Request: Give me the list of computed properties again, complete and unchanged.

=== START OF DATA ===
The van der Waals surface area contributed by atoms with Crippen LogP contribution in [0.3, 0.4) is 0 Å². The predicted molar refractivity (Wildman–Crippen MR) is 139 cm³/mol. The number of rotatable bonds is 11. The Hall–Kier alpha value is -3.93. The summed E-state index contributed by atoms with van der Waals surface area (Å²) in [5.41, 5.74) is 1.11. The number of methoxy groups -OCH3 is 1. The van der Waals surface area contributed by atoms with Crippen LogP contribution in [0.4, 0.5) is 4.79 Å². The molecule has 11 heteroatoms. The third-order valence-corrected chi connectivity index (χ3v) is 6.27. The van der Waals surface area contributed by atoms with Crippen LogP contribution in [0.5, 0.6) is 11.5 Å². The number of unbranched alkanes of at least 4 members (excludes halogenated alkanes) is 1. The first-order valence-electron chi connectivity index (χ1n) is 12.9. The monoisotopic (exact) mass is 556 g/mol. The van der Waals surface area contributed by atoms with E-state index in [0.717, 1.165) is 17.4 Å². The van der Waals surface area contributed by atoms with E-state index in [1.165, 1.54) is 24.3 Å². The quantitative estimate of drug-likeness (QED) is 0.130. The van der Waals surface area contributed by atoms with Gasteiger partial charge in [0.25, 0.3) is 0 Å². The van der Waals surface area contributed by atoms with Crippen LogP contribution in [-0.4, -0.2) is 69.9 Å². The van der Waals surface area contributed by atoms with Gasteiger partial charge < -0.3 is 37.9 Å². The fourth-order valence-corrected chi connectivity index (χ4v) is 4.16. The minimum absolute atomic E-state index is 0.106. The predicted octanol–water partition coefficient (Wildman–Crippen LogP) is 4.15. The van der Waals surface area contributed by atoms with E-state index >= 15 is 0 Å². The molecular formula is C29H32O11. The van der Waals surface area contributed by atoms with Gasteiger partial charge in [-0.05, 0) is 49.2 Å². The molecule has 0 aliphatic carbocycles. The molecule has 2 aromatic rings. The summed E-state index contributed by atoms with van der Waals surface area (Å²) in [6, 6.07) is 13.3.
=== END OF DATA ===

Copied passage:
The van der Waals surface area contributed by atoms with Crippen LogP contribution in [0.3, 0.4) is 0 Å². The predicted molar refractivity (Wildman–Crippen MR) is 139 cm³/mol. The number of rotatable bonds is 11. The Hall–Kier alpha value is -3.93. The summed E-state index contributed by atoms with van der Waals surface area (Å²) in [5.41, 5.74) is 1.11. The number of methoxy groups -OCH3 is 1. The van der Waals surface area contributed by atoms with Crippen LogP contribution in [0.4, 0.5) is 4.79 Å². The molecule has 11 heteroatoms. The third-order valence-corrected chi connectivity index (χ3v) is 6.27. The van der Waals surface area contributed by atoms with Crippen LogP contribution in [0.5, 0.6) is 11.5 Å². The number of unbranched alkanes of at least 4 members (excludes halogenated alkanes) is 1. The first-order valence-electron chi connectivity index (χ1n) is 12.9. The monoisotopic (exact) mass is 556 g/mol. The van der Waals surface area contributed by atoms with E-state index in [0.717, 1.165) is 17.4 Å². The van der Waals surface area contributed by atoms with E-state index in [1.165, 1.54) is 24.3 Å². The quantitative estimate of drug-likeness (QED) is 0.130. The van der Waals surface area contributed by atoms with Gasteiger partial charge in [0.25, 0.3) is 0 Å². The van der Waals surface area contributed by atoms with Crippen LogP contribution in [-0.4, -0.2) is 69.9 Å². The van der Waals surface area contributed by atoms with Gasteiger partial charge < -0.3 is 37.9 Å². The fourth-order valence-corrected chi connectivity index (χ4v) is 4.16. The minimum absolute atomic E-state index is 0.106. The predicted octanol–water partition coefficient (Wildman–Crippen LogP) is 4.15. The van der Waals surface area contributed by atoms with E-state index >= 15 is 0 Å². The molecular formula is C29H32O11. The van der Waals surface area contributed by atoms with Gasteiger partial charge in [-0.05, 0) is 49.2 Å². The molecule has 0 aliphatic carbocycles. The molecule has 2 aromatic rings. The summed E-state index contributed by atoms with van der Waals surface area (Å²) in [6, 6.07) is 13.3.